At that point, Mom was told she simply had to take the cell phone away from the girl until she could be trusted to be more responsible. Mom said, "Well, I'll do it if I have to." Which part of this did she not understand? Her child was not going to change her behavior without direct parental intervention. The mom's obvious lack of conviction suggested that Ms. Teenager is most likely still on the road, convinced of her immortality and as irresponsible as ever.

Years ago -- and this is my second instance of a lack of parental determination -- I heard parent after parent declare war on TV advertising on children's shows because those ads put them in the uncomfortable position of having to say no to their child. Oh, sweet heaven, isn't that a parent's job? Just because the little one demands a particular toy or a particular brand of cereal doesn't mean he or she has to have it. In fact, if there's a tantrum involved, I'd say that's the perfect time to declare that whatever they're after is off-limits indefinitely.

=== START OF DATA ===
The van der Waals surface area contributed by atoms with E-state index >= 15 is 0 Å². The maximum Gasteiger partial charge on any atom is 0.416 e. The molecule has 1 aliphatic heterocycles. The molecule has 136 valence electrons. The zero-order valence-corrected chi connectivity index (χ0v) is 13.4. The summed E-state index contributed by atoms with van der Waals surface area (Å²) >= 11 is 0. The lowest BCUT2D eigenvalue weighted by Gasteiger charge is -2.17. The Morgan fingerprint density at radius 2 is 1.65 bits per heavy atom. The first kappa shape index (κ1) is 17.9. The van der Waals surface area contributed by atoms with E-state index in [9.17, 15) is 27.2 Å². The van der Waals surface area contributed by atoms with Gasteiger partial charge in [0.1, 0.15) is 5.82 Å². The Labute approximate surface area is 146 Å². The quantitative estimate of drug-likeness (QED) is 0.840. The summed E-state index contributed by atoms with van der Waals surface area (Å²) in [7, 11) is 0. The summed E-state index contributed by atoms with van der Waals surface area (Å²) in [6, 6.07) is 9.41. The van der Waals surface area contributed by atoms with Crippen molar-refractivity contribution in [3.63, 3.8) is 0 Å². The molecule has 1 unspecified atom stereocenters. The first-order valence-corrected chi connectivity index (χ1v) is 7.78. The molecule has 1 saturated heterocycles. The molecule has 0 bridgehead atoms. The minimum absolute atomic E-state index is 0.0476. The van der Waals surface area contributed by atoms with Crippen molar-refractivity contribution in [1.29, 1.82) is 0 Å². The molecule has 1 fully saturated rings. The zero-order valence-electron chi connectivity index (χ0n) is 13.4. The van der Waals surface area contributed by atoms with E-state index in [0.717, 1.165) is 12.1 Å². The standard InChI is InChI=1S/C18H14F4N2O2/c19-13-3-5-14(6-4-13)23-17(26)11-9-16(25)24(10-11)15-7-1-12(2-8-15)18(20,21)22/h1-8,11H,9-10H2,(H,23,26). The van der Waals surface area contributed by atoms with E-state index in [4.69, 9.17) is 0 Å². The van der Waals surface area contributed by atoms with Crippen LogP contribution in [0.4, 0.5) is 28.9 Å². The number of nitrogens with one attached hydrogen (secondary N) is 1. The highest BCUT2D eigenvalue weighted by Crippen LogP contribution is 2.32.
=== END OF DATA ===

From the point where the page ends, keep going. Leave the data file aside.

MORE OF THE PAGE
Admittedly, I don't have my own children, so some of these hard calls have not been mine to make. I do, however, have a very strong belief that it's up to the adults to be adults and make the decisions that will keep their children safe, teach them responsibility, and then see to it that the rules are followed. Is that easy? No. Is it the parent's job. You bet.